I can put myself into Gordon's place, but I actually felt more distant than if he were to have some dialogue. If he could say a few of the things I, and almost any other player, were thinking, then I could identify with him even better. As it was, Gordon had no personality, and so I couldn't really identify with him. In a very real sense, Gordon as a character doesn't even exist. When we play, we just get to take on his name.

Share this post


Link to post
Share on other sites
I think sorting out when a person becomes the character, as opposed to associate with him is a delicate matter. Superpig seems to make some pretty good points on it with this ideologies of the Null Protagnoist. I think players become their avatars when the personality and skill of the player is allowed to engage with the game environment.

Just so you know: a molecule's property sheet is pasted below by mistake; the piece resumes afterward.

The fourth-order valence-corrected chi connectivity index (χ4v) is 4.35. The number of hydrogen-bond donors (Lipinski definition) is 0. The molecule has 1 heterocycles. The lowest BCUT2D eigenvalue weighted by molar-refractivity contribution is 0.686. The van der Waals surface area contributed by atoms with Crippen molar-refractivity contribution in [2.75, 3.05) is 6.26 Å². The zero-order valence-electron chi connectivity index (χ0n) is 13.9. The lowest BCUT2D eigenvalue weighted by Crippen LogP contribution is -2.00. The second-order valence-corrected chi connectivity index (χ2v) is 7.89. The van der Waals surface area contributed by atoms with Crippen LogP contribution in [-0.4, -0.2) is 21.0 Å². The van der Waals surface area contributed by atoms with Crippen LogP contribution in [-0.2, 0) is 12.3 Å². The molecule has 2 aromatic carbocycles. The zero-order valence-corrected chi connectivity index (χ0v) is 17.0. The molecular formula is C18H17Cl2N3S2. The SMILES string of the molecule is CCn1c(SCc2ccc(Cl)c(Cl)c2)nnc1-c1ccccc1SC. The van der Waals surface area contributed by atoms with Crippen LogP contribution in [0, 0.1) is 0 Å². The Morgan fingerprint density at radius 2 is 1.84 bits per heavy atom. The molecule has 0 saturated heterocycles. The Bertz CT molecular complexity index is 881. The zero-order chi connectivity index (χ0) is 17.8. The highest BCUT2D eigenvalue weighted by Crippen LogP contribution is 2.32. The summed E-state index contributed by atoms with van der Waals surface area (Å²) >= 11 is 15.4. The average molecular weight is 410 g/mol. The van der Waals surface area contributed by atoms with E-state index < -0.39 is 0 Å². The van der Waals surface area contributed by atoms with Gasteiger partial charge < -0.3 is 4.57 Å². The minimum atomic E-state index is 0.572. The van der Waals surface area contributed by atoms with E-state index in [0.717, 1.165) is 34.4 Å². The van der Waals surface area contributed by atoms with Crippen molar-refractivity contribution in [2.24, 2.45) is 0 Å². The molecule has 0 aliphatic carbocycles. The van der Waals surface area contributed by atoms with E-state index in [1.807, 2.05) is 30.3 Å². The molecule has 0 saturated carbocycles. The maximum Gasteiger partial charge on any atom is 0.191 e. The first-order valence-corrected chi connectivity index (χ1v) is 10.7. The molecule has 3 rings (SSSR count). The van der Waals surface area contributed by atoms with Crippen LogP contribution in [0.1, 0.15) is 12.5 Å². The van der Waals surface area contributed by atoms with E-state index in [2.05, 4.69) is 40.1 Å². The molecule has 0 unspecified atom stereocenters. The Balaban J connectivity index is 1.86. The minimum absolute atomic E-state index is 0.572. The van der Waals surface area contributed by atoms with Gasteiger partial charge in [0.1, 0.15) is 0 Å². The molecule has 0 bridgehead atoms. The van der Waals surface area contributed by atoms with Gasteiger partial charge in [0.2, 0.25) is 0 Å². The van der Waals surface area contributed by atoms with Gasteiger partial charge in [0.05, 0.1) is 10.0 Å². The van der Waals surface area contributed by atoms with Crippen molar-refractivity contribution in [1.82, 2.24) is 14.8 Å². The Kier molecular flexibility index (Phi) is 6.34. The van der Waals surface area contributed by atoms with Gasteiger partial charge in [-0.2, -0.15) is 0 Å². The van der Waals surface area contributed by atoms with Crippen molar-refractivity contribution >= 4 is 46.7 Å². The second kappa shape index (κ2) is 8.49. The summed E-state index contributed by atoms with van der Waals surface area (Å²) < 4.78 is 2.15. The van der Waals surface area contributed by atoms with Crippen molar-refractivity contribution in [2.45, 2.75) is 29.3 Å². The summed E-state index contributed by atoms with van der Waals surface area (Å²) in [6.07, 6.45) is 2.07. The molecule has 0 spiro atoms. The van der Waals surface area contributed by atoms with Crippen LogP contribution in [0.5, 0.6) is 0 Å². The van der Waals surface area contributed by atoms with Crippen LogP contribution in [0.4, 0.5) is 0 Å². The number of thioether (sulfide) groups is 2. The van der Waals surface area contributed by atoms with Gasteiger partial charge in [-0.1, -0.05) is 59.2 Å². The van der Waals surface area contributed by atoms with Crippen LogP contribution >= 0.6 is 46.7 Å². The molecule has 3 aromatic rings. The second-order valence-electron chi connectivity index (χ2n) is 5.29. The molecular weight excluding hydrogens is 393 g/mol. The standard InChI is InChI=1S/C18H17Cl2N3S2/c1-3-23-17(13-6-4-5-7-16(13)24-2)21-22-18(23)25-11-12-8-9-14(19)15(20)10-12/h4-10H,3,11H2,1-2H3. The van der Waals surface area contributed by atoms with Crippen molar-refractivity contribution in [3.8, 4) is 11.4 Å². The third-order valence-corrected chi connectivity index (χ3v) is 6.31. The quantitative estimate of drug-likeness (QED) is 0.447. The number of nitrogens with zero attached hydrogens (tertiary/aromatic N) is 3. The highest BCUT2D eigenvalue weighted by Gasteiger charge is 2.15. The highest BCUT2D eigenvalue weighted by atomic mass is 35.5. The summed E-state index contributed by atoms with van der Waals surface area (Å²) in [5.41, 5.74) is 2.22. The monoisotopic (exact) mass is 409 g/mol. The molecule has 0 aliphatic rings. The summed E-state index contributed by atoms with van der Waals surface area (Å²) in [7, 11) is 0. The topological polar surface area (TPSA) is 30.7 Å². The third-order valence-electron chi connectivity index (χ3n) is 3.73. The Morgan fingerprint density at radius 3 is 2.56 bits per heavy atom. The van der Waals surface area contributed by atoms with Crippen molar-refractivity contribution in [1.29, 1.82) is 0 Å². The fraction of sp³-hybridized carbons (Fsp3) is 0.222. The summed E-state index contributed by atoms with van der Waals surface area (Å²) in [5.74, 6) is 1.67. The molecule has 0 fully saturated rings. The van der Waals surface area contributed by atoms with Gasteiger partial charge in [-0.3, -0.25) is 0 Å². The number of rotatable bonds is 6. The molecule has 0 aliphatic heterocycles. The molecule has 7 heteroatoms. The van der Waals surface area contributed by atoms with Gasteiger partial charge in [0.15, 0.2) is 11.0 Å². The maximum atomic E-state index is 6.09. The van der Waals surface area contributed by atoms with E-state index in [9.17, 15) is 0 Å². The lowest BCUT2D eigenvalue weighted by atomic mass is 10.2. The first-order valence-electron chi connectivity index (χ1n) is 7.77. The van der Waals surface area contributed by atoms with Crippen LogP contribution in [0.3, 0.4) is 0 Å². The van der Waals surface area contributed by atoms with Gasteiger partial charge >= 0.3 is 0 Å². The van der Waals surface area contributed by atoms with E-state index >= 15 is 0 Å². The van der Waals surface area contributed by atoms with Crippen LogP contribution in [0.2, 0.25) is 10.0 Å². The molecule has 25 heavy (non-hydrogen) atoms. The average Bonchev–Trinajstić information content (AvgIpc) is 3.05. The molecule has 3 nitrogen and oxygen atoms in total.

In the case of Gordon Freeman, there's nothing preventing the players skill and personality from engaging with the gameworld, so the player obviously refers to himself, not Gordon. In RPG games this isn't neccessarily the case, since player skill is replaced with Statistics, so the player can swing his axe 10,000 times at that very large bloated rat and miss every single time, the player is then less inclined to associate with the character because his own skills aren't being allowed to interact with the game environment. Even with games that border on interactive movies, players can still associate their own personalities with either the main character and/or characters within the game, but this may backfire and isolate the player from the game environment if the personality of the Character doesn't relate to the player himself.